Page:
For 30 years, we have lived and worked in the US — mostly in Silicon Valley, first coming from London and Yorkshire in the UK as young professionals to pursue MBAs at Harvard and Stanford Universities, then working as management consultants at McKinsey & Company, AT Kearney, Monitor Group, and Booz & Company. Following that, we took on corporate roles as SVP Global Strategy and Marketing at Gap Inc. and as Chief Financial Officer at Barclays Global Investors, the worlds largest institutional investment management firm. More recently, we also did stints in private equity and venture capital as venture partner and private equity general partner at Monitor Ventures and Belvedere Capital respectively. Over the last 20 years, we have transitioned to becoming board directors and advisors to fast growth private companies as well as larger public companies that are working hard to stay relevant, as well as angel investors in dozens of early stage companies.

During these years we have become immersed in innovation and entrepreneurialism. We have helped large corporations become better at innovation, we have invested in and supported start-ups that have launched disruptive innovations, and we have advised countries and regions on being in the flow of innovation. We are surrounded by the many of the most remarkable disruptions of our time and by the exhilarating new digital world that is being built around us. And because of our work and location, we have been fortunate to be able to observe at close quarters the practices of many of the worlds innovation leaders and to witness the incredible value creation that has resulted.

In writing this book we have attempted to synthesize the lessons we have learned about operating at the frontier of innovation — lessons from companies such Alphabet/Google, (Amazon), Apple, Facebook, and Microsoft — and also from many other innovators we have been fortunate to work with as advisors, investors, board directors and employees. Almost all of the examples we site are from our personal experience — although in some cases we have added secondary research and cases studies where we have found it useful to do so. We have condensed these lessons into a new approach to corporate innovation that we believe is better suited to the Fifth Era.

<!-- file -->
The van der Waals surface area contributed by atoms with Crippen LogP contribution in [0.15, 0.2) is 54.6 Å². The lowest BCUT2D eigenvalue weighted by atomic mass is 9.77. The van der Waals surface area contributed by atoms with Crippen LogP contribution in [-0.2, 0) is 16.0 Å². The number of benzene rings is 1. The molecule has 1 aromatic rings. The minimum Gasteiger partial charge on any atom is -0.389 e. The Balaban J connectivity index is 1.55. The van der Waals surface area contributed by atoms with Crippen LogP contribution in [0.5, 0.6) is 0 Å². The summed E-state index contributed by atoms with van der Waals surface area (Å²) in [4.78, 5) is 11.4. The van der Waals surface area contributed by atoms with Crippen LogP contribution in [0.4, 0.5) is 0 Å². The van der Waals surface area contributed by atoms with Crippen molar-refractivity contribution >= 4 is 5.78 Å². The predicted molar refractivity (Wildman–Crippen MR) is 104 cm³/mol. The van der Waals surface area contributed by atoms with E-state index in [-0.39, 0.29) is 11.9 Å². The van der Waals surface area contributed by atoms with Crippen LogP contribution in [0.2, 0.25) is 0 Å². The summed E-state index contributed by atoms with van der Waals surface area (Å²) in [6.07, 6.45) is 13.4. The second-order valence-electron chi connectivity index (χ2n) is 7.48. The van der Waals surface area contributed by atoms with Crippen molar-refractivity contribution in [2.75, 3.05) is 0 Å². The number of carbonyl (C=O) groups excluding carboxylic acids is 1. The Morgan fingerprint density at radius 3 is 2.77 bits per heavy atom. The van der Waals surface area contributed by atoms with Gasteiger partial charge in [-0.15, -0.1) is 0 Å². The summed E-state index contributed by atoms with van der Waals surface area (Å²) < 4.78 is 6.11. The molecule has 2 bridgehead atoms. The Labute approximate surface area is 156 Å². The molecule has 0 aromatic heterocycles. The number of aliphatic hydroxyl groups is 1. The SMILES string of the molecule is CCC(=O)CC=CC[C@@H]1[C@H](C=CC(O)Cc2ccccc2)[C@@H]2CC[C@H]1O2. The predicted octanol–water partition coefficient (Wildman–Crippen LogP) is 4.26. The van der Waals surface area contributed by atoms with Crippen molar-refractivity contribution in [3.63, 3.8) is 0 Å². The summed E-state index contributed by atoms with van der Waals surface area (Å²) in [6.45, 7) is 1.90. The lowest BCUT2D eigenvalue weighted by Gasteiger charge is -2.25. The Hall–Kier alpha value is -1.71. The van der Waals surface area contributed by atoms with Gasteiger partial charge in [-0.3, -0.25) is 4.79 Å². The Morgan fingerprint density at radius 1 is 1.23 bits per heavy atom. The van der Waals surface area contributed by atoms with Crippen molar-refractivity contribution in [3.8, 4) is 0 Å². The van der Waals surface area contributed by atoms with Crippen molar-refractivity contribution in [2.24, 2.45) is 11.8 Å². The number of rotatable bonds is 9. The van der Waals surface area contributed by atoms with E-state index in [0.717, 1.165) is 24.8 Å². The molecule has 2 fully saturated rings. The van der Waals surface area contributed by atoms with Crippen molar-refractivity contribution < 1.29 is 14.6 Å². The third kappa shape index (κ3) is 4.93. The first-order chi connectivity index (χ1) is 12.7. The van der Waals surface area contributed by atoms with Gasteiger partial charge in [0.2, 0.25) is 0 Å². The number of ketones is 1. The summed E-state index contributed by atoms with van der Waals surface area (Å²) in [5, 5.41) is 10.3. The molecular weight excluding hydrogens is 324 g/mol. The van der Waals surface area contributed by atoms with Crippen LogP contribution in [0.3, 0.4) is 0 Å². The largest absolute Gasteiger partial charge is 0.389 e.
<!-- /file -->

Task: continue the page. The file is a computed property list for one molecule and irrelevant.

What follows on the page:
This book outlines the nature of the transition we are in from the Fourth to the Fifth Era and describes many of the disruptive innovations and the impact they are having. We show why a new approach to corporate innovation is required and we outline many of the most important steps that should be taken by those responsible for driving innovation in their firms. The book provides insights into how the most valuable companies in the world are fueling their success with a new corporate innovation approach, and it also demonstrates the substantial risks of not embracing this new era comprehensively — the companies losing economic value most quickly are among those who most need the lessons provided in this book.

We wrote this book to be relevant for everyone who is responsible for the innovation processes of their company or organization — as a senior executive, board director, advisor, and also for everyone working in an organization that is striving to stay relevant in a rapidly changing world.

This book should also give food for thought to others in the innovation and entrepreneurship ecosystem — universities, think tanks, capital providers, governments, service providers, advisors and many others.

We hope you enjoy reading it and we wish you the best as you strive to help your organizations thrive and prosper in the Fifth Era.

Matthew C. Le Merle and Alison Davis — Tiburon, California, USA



Matthew Le Merle

Matthew Le Merle is co-founder and Managing Partner of Fifth Era which manages Blockchain Coinvestors, and of Keiretsu Capital